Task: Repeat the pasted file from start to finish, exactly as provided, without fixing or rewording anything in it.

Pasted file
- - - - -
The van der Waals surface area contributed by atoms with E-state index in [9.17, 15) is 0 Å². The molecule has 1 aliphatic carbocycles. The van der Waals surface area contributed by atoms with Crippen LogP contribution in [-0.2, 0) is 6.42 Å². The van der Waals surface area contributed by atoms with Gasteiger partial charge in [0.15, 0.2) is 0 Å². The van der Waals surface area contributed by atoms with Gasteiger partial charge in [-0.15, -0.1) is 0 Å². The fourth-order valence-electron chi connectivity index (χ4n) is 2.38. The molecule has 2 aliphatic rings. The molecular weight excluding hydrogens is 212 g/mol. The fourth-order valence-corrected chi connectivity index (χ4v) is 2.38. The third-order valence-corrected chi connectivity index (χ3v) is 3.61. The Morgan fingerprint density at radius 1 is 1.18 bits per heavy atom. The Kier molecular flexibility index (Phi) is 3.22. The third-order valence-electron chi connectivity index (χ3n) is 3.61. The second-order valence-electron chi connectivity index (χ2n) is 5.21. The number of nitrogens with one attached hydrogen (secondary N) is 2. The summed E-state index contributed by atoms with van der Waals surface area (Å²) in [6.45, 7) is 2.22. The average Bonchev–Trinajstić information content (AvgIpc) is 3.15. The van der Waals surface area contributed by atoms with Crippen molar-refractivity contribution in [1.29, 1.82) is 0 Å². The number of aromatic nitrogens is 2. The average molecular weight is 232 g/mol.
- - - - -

The van der Waals surface area contributed by atoms with E-state index in [9.17, 15) is 0 Å². The molecule has 1 aliphatic carbocycles. The van der Waals surface area contributed by atoms with Crippen LogP contribution in [-0.2, 0) is 6.42 Å². The van der Waals surface area contributed by atoms with Gasteiger partial charge in [0.15, 0.2) is 0 Å². The van der Waals surface area contributed by atoms with Gasteiger partial charge in [-0.15, -0.1) is 0 Å². The fourth-order valence-electron chi connectivity index (χ4n) is 2.38. The molecule has 2 aliphatic rings. The molecular weight excluding hydrogens is 212 g/mol. The fourth-order valence-corrected chi connectivity index (χ4v) is 2.38. The third-order valence-corrected chi connectivity index (χ3v) is 3.61. The Morgan fingerprint density at radius 1 is 1.18 bits per heavy atom. The Kier molecular flexibility index (Phi) is 3.22. The third-order valence-electron chi connectivity index (χ3n) is 3.61. The second-order valence-electron chi connectivity index (χ2n) is 5.21. The number of nitrogens with one attached hydrogen (secondary N) is 2. The summed E-state index contributed by atoms with van der Waals surface area (Å²) in [6.45, 7) is 2.22. The average Bonchev–Trinajstić information content (AvgIpc) is 3.15. The van der Waals surface area contributed by atoms with Crippen molar-refractivity contribution in [1.29, 1.82) is 0 Å². The number of aromatic nitrogens is 2. The average molecular weight is 232 g/mol.